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HMRC raises £3.5bn from challenging large businesses on corporation tax payments

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Law firm Pinsent Masons reports that HMRC’s large business directorate (LBD) – its specialist unit formed in April 2014 to target the UK’s 2,100 largest and most complex businesses – collected an additional £3.5bn through investigations into underpaid corporation tax in the last year. This is a fall of 13% on the previous year, despite a substantial increase in the number of companies targeted. Pinsent Masons suggested that the fall in yield meant HMRC may have tackled much of the most obvious abuse amongst large businesses over the last few years, leaving it to clamp down on more complex cases, which may take longer to resolve and yield lower amounts.

The extra tax paid relates to enquiries undertaken by the LBD, which replaced HMRC’s large business service (LBS) that covered only the 800 largest and most complex businesses. However, the amount of additional corporation tax generated by this work is falling: in 2013/14, the LBS collected around £4bn in additional tax; and the amount of corporation tax ‘under consideration’ for enquiries by the LBS (HMRC’s initial estimate of the maximum potential additional tax liability in each case before full investigation) was recorded at approximately £10bn at the end of 2013/14. Heather Self, partner at Pinsent Masons, said: ‘The fall in the amount of additional tax collected could indicate that HMRC has now tackled much of the “low hanging fruit”. It may now be trying to squeeze blood out of a stone. The fact that the rate of corporation tax has been falling will also, of course, be having an impact on overall yield.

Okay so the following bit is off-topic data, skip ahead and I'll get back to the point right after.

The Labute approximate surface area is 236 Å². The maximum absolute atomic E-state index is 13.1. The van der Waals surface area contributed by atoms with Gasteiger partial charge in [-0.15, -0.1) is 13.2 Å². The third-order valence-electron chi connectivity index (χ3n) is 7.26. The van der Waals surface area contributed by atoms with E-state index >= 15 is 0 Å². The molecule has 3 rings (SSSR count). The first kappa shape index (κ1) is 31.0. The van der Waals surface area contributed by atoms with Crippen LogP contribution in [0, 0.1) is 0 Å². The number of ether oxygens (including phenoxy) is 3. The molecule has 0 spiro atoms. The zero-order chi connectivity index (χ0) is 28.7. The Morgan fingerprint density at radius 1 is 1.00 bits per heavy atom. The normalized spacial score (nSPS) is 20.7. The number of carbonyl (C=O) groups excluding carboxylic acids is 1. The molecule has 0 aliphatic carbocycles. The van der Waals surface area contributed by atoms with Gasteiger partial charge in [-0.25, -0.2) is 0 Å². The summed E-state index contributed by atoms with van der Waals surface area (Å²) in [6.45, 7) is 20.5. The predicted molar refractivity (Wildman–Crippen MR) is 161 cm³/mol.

‘The actual yield from LBD enquiries is far lower than the amount that HMRC estimated it might be able to bring in. This suggests that although HMRC wins a high proportion of cases at tribunal, there are still many technical disputes in which the taxpayer prevails. The gap between the amount “under consideration” and the eventual sum yielded could also, of course, reflect the fact that disputes are taking a long time to resolve and the revenue, therefore, a longer time to come through.’

In a statement, HMRC said: ‘Our yield from individual taxes naturally fluctuates from year to year, as a relatively small number of cases is responsible for a large proportion of the additional tax. HMRC allocates resources according to risk and this has seen us focus on VAT with large business in recent years. The LBD brought in around £3.4bn in extra VAT last year, more than double the amount collected by the former large business service in 2013/14.’

Issue: 1287
Categories: News